One feature that would be welcome (at least for me) with the Lynnfield/P55 is the option to run unbuffered ECC memory. With memory sizes pushing 16GB using DDR3 memory with smaller memory cells, lower voltages, higher operating frequencies, I expect (sooner or later) memory parity errors will eventually become a emergent problem with desktop systems.

    Memory parity errors arise from memory cells loosing their charges from alpha particle interactions from radioactive decay of uranium or thorium impurities within the silicon, or energetic cosmic ray interactions. This lost bit causes data corruption that ECC can detect and fix.

    I remember seeing a white paper from the Corsair Website a few years ago that claimed a 256MB stick of DDR memory experienced about ~3 memory parity error events per month. At that rate, 16GB would be equivalent to 19 parity error events each month. If you really need that amount of memory for a 64-bit system for running applications, then the probablity is greater for fatal errors which cause BSD's, or even worse, non-fatal errors that corrupt data.

    I would not be surprised ECC memory soon becoming popular with desktop systems.
  • tajmahal - Friday, August 21, 2009 - link

    Since these CPUs and motherboards have been out for retail sale in Taiwan for over a week now and in AU for a few days, does anyone have any benchmark links? Too bad AT and other sites signed up with Intels NDA and then got screwed by them with their mass release of the i5 and i7 LGA1156 CPUs. I can only find a few links in ATs forums and other forums. Reply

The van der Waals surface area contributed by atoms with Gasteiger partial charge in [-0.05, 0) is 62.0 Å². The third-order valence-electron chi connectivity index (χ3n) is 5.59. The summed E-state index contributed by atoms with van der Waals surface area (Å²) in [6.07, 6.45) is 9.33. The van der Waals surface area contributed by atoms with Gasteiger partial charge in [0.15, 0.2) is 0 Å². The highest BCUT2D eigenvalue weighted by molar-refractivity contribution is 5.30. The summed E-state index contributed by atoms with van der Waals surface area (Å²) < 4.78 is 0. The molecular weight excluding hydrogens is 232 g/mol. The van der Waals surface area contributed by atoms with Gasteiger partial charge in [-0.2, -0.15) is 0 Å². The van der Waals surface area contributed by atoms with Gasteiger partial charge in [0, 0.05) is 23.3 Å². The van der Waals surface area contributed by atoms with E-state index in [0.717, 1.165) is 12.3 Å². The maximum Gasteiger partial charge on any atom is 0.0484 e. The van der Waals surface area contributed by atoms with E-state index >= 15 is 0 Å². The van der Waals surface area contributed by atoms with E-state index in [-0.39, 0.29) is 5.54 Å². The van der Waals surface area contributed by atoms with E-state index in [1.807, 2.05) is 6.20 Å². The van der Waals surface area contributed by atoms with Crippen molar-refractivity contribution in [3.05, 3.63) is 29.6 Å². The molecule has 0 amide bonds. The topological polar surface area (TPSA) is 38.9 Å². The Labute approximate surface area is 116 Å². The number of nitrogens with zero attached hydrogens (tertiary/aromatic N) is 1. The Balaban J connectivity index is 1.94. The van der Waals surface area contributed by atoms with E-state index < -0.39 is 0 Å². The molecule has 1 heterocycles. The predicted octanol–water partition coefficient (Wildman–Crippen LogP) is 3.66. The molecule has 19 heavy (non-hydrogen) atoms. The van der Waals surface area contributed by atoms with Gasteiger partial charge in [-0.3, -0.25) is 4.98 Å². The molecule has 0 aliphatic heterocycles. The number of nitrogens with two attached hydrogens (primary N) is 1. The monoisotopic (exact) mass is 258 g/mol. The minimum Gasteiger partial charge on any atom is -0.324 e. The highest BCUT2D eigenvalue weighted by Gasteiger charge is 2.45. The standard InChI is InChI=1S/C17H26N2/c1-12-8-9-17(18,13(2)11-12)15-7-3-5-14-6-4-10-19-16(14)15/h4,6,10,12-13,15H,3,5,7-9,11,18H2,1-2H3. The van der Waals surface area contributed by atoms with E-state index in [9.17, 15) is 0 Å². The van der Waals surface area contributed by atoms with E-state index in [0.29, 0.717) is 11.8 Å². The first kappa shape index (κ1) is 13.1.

• ComputerGuy2006 - Friday, August 21, 2009 - link

    Gigabyte GA-P55-UD6 looks interesting... 10 sata ports (4 of them 6GB) along with (apaprently) 2 eSata ports. Reply
  • papapapapapapapababy - Friday, August 21, 2009 - link

    call me when there is a game that uses 5% of all this power.
    (EFFICIENTLY) i dont mean super h res console crap.
    where the hell is the next cryteck?
  • iwodo - Thursday, August 20, 2009 - link

    Do games still need to be specially written in Driver to get it properly supported? Reply
  • jordanclock - Friday, August 21, 2009 - link

    That hasn't been an issue since about a month or two after SLI debuted. You can create an SLI profile for just about any game, and most of the time receive a large performance boost if you were GPU limited with one card. I don't know why you were under the impression that games have to be added to the driver to be "properly supported," as you put it. Reply
  • davekozy - Thursday, August 20, 2009 - link

    PCIE 2 8x is fast enough for GTX 285 and 4890 but does limit 4870x2 and 295 a little. Going forward this limit will be more important with 300 and 5000 series cards. So it might not matter much today but in a few months this will be a bigger concern.

    SLI works on my P6T with the slots 16,16,4. The statement that Nvidia doesn't allow SLI with mismatched PCIE speeds is not correct. I think it's more the slow connection to the P55 chipset through the 4x slot that they're worried about and therefore not allowing SLI on these configurations. If customers buy a second card for SLI and get little increase then they might not try it again. AMD looks to follow suit according to the article.
  • snakeoil - Thursday, August 20, 2009 - link

    the crippled intel lynfield offers nothing new its just a crippled core i7 at the same price.
    annandtech anaunces this fantastic progress but this is a farce, intel reducing costs and the intel user getting less at the same price.